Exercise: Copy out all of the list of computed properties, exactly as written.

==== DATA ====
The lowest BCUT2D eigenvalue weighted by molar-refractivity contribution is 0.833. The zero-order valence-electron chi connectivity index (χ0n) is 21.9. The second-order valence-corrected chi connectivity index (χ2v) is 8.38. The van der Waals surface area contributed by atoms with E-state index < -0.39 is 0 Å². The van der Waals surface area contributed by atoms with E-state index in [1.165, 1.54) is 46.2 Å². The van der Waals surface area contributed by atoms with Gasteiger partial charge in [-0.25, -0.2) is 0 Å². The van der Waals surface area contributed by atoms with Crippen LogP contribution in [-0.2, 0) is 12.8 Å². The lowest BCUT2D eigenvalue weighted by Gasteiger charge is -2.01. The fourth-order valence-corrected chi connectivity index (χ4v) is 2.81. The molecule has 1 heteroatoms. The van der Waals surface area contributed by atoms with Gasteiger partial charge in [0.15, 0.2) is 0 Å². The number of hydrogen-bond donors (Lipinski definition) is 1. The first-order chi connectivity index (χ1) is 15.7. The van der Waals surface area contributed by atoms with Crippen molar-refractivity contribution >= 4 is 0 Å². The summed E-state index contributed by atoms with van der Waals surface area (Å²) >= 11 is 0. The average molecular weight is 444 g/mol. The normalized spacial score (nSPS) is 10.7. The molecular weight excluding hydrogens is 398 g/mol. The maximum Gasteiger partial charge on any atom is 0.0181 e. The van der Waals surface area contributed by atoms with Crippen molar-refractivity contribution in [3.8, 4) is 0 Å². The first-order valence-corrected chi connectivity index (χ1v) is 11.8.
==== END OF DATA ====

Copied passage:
The lowest BCUT2D eigenvalue weighted by molar-refractivity contribution is 0.833. The zero-order valence-electron chi connectivity index (χ0n) is 21.9. The second-order valence-corrected chi connectivity index (χ2v) is 8.38. The van der Waals surface area contributed by atoms with E-state index < -0.39 is 0 Å². The van der Waals surface area contributed by atoms with E-state index in [1.165, 1.54) is 46.2 Å². The van der Waals surface area contributed by atoms with Gasteiger partial charge in [-0.25, -0.2) is 0 Å². The van der Waals surface area contributed by atoms with Crippen LogP contribution in [-0.2, 0) is 12.8 Å². The lowest BCUT2D eigenvalue weighted by Gasteiger charge is -2.01. The fourth-order valence-corrected chi connectivity index (χ4v) is 2.81. The molecule has 1 heteroatoms. The van der Waals surface area contributed by atoms with Gasteiger partial charge in [0.15, 0.2) is 0 Å². The number of hydrogen-bond donors (Lipinski definition) is 1. The first-order chi connectivity index (χ1) is 15.7. The van der Waals surface area contributed by atoms with Crippen molar-refractivity contribution >= 4 is 0 Å². The summed E-state index contributed by atoms with van der Waals surface area (Å²) >= 11 is 0. The average molecular weight is 444 g/mol. The normalized spacial score (nSPS) is 10.7. The molecular weight excluding hydrogens is 398 g/mol. The maximum Gasteiger partial charge on any atom is 0.0181 e. The van der Waals surface area contributed by atoms with Crippen molar-refractivity contribution in [3.8, 4) is 0 Å². The first-order valence-corrected chi connectivity index (χ1v) is 11.8.